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Avoiding Plagiarism

Need help avoiding plagiarism? Learn what plagiarism is, common plagiarism issues, and tutorials to help you avoid plagiarizing!

What is Plagiarism?

 Plagiarism is: "to steal and pass off (the ideas or words of another) as one's own". Merriam-Webster Dictionary.

What would be considered plagiarism?

  • submitting another's work as your own
  • taking someone else's words or ideas without citing them
  • not indicating a direct quotation 
  • providing erroneous citation information
  • improper summarizing or paraphrasing (e.g. not putting the ideas in your own words!)

Plagiarism & You

NEOMED has a Student Honor Code, which includes the following Principle of Professional Behavior:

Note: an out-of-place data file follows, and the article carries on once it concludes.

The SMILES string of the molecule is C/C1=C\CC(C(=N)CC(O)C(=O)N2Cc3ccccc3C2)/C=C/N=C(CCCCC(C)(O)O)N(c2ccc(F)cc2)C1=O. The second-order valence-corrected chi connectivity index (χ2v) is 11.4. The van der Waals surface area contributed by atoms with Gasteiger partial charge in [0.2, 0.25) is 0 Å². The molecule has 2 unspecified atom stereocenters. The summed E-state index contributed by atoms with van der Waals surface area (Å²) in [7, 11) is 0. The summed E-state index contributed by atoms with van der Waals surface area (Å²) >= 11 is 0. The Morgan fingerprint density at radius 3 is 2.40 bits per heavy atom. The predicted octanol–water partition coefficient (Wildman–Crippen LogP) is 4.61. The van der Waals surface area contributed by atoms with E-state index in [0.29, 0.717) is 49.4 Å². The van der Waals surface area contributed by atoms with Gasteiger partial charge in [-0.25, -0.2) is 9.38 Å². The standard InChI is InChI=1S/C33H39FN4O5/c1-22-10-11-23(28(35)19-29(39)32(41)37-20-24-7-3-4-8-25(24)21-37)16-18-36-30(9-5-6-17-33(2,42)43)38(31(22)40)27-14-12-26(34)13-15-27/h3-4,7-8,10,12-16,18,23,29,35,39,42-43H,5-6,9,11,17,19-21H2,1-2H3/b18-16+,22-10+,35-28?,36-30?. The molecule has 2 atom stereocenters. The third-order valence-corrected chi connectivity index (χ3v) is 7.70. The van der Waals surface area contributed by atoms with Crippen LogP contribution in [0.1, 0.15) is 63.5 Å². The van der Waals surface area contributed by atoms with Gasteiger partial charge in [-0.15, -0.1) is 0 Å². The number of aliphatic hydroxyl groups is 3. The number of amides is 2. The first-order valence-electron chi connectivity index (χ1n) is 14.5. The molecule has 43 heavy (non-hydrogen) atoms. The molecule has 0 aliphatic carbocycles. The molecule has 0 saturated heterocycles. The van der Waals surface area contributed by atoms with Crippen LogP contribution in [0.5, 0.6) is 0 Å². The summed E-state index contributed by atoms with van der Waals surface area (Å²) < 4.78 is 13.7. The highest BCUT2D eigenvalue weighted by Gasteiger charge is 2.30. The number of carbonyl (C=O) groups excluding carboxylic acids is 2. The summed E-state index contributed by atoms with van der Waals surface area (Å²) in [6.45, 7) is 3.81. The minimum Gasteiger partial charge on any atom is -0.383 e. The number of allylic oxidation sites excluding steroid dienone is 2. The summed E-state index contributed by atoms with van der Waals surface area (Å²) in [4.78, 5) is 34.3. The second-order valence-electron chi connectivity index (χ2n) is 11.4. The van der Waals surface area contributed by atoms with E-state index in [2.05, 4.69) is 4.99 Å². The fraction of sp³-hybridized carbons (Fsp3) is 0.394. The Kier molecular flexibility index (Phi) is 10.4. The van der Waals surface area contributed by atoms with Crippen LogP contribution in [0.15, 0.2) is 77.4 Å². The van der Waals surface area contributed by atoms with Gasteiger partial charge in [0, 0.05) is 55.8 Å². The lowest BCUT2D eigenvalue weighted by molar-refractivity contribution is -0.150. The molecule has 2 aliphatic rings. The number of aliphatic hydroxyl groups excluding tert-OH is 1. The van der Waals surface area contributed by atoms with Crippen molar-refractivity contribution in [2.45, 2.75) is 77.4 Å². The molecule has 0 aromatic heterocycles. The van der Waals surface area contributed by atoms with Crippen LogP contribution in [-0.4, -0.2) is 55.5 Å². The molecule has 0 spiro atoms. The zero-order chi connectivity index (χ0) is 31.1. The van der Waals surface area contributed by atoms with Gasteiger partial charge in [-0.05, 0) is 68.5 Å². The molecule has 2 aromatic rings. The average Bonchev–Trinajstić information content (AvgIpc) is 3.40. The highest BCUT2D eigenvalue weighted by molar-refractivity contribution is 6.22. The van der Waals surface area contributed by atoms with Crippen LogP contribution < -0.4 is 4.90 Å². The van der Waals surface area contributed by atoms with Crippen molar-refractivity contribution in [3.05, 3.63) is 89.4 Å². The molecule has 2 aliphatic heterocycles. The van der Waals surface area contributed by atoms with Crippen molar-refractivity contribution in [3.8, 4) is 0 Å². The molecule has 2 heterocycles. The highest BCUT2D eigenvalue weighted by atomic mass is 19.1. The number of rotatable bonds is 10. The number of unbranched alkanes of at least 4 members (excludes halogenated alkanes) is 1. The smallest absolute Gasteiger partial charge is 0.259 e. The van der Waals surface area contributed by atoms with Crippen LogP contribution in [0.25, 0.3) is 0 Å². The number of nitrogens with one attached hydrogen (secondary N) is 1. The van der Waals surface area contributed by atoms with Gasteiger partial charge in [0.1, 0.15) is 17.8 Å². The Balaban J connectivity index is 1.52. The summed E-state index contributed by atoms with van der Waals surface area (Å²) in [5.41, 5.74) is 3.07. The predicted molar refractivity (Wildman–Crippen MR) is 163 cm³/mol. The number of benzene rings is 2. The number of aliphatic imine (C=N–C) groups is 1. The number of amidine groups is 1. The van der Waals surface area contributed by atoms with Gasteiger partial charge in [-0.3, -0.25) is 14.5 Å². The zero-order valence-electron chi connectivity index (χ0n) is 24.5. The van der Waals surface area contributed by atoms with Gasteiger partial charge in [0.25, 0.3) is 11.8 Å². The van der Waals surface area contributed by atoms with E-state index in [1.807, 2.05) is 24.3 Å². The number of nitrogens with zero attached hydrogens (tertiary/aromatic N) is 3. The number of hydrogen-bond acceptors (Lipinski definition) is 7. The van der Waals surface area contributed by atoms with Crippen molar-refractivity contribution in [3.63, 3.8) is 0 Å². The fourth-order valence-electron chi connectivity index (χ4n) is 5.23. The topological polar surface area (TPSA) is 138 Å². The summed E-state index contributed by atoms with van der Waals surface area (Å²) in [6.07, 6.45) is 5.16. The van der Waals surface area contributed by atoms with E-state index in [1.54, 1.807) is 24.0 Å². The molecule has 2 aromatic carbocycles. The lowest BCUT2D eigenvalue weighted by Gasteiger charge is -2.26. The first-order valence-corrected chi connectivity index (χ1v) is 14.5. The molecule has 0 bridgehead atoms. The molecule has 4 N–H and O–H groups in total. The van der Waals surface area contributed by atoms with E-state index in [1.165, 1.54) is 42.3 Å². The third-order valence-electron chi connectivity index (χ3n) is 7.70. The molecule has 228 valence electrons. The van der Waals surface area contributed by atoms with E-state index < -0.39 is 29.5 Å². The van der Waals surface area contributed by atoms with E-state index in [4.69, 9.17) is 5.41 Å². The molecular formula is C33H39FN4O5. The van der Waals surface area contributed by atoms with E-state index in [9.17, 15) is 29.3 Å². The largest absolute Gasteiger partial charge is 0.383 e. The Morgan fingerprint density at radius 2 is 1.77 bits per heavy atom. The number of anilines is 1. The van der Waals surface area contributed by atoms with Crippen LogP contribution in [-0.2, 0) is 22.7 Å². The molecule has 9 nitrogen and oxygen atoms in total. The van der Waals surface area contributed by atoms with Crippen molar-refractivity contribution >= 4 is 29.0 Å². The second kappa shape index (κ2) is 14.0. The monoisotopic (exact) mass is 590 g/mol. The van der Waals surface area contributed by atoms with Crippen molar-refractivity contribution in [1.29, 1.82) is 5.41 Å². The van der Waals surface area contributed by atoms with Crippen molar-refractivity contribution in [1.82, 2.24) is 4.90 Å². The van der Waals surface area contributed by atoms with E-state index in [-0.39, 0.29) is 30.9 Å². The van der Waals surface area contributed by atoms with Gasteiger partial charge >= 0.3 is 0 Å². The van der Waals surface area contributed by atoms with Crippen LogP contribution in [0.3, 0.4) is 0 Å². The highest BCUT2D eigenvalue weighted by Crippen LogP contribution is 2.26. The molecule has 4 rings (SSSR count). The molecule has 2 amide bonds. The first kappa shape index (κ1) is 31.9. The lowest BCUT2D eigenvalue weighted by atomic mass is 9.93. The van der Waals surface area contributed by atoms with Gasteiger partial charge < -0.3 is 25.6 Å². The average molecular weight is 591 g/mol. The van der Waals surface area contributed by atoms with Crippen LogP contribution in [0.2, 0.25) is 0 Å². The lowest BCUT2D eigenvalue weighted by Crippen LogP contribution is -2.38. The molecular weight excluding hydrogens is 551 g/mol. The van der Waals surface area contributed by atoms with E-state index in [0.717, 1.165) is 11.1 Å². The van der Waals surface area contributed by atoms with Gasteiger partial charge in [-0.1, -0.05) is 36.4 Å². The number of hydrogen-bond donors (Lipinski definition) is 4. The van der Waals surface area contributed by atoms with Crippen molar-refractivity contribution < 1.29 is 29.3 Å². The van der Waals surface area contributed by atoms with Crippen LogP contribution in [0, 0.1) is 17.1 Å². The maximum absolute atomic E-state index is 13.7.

The student will not:
  1. plagiarize or present the work of another as their own work, or participate in plagiarism by preparing a writing with the knowledge that it is to be used by another as representing that person’s own work;

Penalties will range from remediation to expulsion.

The full Student Honor Code may be found at

Types of Plagiarism

There are different types of plagiarism: intentional, unintentional, and self-plagiarism. 

Intentional plagiarism is self-explanatory: text is directly copied into a paper without attribution.

Unintentional plagiarism is the majority of plagiarism cases. This involves:

  • forgetting to cite a quotation 
  • failure to mark a quotation as a direct quote 
  • improperly summarizing or paraphrasing content 
  • improperly citing a resource

These are not the only ways one can unintentionally plagiarize, but they are the most common.

There's also self-plagiarism, which is using a work written for one class and turning it in for credit in another class. It's self-plagiarizing even if some edits have changed. Always speak to your professor if you want to use a project from one class as a "stepping-stone" for another project!

Types of Plagiarism Infographic

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